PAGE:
But you…race: But you indicates two things: 1) contrast (“but”) between the unbelieving Jews who a) rejected the chief Cornerstone & b) refuse to believe in Him and the Christians to whom Peter writes who have a) accepted Christ & b) believe in Him. 2) Emphasis – “you” (citizens) as opposed to them (unbelieving Jews outside the rule of God). These Christians have been chosen by God & are genetically (Gk genos) linked by the blood of Jesus (1.2, 19). Cf. Isa 43.20

A royal priesthood: The universal priesthood of Christians has already been mentioned (v.5). Now the idea is combined with the regal aspect due to our relation to the King of kings. Ex 19.6

Holy nation: Cf. Exodus 19.5-6. As Israel was a theocracy, so the church today is a sacred state.

People for His own possession: Exodus 19.5. The idea is that we have been purchased , even redeemed by the blood of Christ (1.19).

Peter’s contrast is stunning and sweeping: first, the church is contrasted with unbelievers who reject Christ, the Cornerstone, and continue in unbelief. But then Peter digs deeper and contrasts the church – New Israel – with the nation of Israel. He borrows copiously from Exodus 19.5-6 and the covenantal language therein contained to say that the church is now the covenanted people of God under the New Covenant forged in the blood of Jesus (“chosen race,” Gk genos eklekton). Israel was the shadow people; their covenant was real, make no mistake. But it has given way to a greater substance in Christ.

“Like the old people of God, the nation of Israel, the new people of God are a nation of people set apart for the service of God” (Black & Black 65). Indeed, our work, worship, and worth flow from being set apart by God to be this holy, royal kingdom of priests. “The purpose of the people of God is now explained. God has chosen them to be his people, established them as a royal priesthood, appointed them as a holy nation to be his special possession, so that they would ‘declare the praises of him who called you out of darkness into his wonderful light.’”[1] The declaration of God’s praise includes both worship & evangelism – directing our hearts upward to Him for saving us & spreading the good news of His salvation outward to others.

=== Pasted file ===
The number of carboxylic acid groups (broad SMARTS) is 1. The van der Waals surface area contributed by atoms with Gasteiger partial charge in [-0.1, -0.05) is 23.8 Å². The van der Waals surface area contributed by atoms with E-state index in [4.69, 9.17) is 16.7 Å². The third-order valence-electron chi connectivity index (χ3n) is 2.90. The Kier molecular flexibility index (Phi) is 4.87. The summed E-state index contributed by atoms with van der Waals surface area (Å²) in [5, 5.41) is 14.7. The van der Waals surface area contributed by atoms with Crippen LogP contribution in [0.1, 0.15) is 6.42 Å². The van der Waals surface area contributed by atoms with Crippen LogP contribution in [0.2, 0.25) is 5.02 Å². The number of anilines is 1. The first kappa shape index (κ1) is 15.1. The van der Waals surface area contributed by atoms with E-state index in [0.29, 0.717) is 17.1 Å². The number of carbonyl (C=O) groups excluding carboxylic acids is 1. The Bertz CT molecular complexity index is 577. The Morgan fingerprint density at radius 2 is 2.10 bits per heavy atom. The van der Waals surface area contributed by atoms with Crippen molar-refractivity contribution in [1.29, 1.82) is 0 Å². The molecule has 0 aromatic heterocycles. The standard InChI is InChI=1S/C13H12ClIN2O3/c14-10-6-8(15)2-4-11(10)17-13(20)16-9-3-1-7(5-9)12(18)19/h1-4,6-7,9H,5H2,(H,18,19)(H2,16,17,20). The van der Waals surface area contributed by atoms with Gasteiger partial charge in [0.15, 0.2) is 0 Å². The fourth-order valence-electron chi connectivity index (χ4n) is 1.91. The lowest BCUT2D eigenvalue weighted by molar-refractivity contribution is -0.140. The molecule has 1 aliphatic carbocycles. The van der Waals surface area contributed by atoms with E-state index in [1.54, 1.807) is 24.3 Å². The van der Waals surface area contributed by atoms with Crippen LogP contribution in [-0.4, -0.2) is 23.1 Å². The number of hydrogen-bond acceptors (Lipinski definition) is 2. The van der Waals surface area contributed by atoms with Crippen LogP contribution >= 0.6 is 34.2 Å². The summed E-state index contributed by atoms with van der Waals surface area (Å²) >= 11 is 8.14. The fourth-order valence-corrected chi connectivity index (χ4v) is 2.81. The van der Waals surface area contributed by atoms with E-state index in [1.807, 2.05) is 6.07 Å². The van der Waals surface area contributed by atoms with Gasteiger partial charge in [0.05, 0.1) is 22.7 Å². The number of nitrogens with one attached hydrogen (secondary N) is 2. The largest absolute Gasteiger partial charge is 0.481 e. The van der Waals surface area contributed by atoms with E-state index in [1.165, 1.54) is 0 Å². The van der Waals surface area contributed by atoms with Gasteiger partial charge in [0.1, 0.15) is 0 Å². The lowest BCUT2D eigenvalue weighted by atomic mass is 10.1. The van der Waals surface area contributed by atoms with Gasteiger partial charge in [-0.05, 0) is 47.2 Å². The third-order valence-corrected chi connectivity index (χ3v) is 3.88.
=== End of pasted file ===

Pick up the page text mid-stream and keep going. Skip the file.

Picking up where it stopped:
That…His marvelous light: Cf. Isa 43.21. Here is the purpose—announcing the virtues of God. Darkness is “the futile ways inherited by your forefathers” (1.18) or rank heathenism. His marvelous light is the Christian manner of life patterned after the model of Christ. See Eph 5.8ff.

Our mission is singular but with different aspects: we are this elect, royal, holy, priestly nation that belongs to God so that we might continue the ministry of God’s people throughout all ages: declaring His praise. “Man’s chief & highest end is to glorify God,” says the Westminster Confession. We exclaim His excellencies; we vocalize His virtues; we proclaim His praise. This carries with it a celebratory aspect: we celebrate God for transferring us from the kingdom of darkness into the kingdom of His Son by His blood. Early church writers connected this verse with baptismal liturgy and for good reason – that is when we are called out & become the people of God.

10Once you were not a people, but now you are God’s people; once you had not received mercy, but now you have received mercy.

Once…God’s people: Verse 10 is an allusion to Hosea’s sordid story (see Hosea 1.6-7, 9-10; 2.23). Once upon a time (i.e. before Christ) these people were not God’s people. Now they are!